Submitted by Laurie Rubin
A few months ago, Jenny was taking a required special ed class at Columbia for her music ed degree, and one of the assignments was to watch one film a week. Each film featured a person or a handful of people with various disabilities. A few times, I'd venture over to the Teacher's College library with her to watch one or two of them. I was kind of curious to know what other people with disabilities face in terms of life challenges since my knowledge of disabilities is limited to my own experience of blindness.
One of the documentaries we watched was called, "The Sound and the Fury." It was about two couples who both had deaf children and who were faced with the decision of whether or not to have their children implanted with a relatively new technology called Cochlear Implants. These devices which are literally implanted into the brain allow a child who is born deaf to have the option to hear. However, since the crucial developmental stages for children take place between the ages of 1-5, it is almost imperative that the device be implanted as early as possible. If an older child or adult decides to get the cochlear implant later in life, the chance for the person to develop clear speech and an understanding of sound is slim.
The film focused on the story of two different families. One set of parents was deaf and all their children were born deaf. The other couple was a hearing couple, and their son was born deaf.
The deaf couple had a very happy, social daughter who was about 4 years old. She had both deaf and hearing friends, but was very frustrated that she had trouble communicating with her friends and family who were not deaf. Seeing her frustration, her parents decided to research the cochlear implant. However, they had reservations. They felt that if they decided to have her implanted, they would be sending her the message not to be proud of who she is as a deaf person.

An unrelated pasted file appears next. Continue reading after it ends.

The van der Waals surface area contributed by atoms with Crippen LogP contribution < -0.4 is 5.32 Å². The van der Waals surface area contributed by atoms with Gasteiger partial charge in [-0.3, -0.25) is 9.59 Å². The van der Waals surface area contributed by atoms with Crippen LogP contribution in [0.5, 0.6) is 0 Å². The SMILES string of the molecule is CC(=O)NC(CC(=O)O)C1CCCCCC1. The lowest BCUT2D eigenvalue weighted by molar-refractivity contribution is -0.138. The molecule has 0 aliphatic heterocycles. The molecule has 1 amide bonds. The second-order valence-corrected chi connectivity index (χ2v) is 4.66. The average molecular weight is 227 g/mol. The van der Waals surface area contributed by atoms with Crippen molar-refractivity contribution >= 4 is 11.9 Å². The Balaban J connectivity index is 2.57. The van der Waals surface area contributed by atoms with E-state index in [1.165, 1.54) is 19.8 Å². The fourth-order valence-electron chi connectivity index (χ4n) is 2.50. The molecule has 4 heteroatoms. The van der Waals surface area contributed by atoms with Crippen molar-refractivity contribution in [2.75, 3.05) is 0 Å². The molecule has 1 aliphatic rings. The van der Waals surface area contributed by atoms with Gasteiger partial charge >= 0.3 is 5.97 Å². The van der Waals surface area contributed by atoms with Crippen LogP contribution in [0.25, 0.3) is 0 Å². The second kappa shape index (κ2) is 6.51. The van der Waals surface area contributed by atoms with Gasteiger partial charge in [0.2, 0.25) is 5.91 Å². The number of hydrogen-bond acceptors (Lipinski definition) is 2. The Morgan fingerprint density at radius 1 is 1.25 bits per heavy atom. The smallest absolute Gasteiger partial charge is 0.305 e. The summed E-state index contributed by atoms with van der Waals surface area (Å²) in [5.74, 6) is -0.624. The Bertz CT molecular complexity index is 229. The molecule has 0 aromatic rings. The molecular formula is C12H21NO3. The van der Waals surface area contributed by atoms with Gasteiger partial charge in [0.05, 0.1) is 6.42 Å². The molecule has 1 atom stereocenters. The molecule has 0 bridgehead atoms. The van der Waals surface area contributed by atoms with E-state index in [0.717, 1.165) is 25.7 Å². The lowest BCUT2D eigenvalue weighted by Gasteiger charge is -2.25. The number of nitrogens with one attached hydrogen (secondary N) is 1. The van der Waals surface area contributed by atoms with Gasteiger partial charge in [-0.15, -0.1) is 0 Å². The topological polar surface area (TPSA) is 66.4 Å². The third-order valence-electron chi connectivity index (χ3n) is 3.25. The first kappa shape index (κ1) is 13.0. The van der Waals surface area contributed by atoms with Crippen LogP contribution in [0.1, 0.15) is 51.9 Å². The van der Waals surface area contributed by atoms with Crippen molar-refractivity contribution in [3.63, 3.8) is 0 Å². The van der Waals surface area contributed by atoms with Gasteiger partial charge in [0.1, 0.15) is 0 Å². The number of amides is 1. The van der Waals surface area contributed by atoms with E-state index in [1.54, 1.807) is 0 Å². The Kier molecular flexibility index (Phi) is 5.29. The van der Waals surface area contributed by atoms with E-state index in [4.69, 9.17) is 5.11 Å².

Many people who are deaf have formed communities where they are not considered disabled. They can communicate with each other with the use of sign language, and are able to drive, to have children, and to do most things in life that hearing people enjoy as having a rich, full life. There is a very strong deaf culture that people are very proud to be a part of.
The hearing couple in the movie along with most of the world did not understand this culture, and felt that it would be child abuse not to have their child get the implant. So when their son was 11 months, he went into surgery to have the cochlear implant put in.
The movie was quite heart wrenching. It turned out that the deaf couple opted not to have their daughter implanted. I found my heart breaking for the little girl who had herself requested the implant, and really longed for the ability to fully communicate with everyone around her. The hearing grandparents kept screaming at the deaf couple, saying that they were abusing their daughter by not allowing her to have the choice, the best life possible. The deaf couple felt betrayed, and felt their parents were telling them that the little girl should be ashamed of who she is as a deaf person, and therefore should be forced under the knife to change when she was perfectly fine the way she was. In fact, one of the deaf adults said with much emotion, "What if there is a world in the future with no more deaf people?" Her words have been ringing in my ears since I left the school library with Jenny that evening, and they started a thought process which led to a very long and entire philosophical question over tea and cookies that lasted the rest of the evening.
Jenny and I both felt broken hearted for the little girl whose option to hear was taken from her, and uplifted for the little boy who was granted the gift of hearing by his parents. But those words, those words so filled with hurt and genuine worry for the way the world might some day all be a world of hearing people ached inside me too, and they led me to ask Jenny, "How would you feel if one day, they discovered the *gay* gene, and then were able to make a baby straight through gene therapy."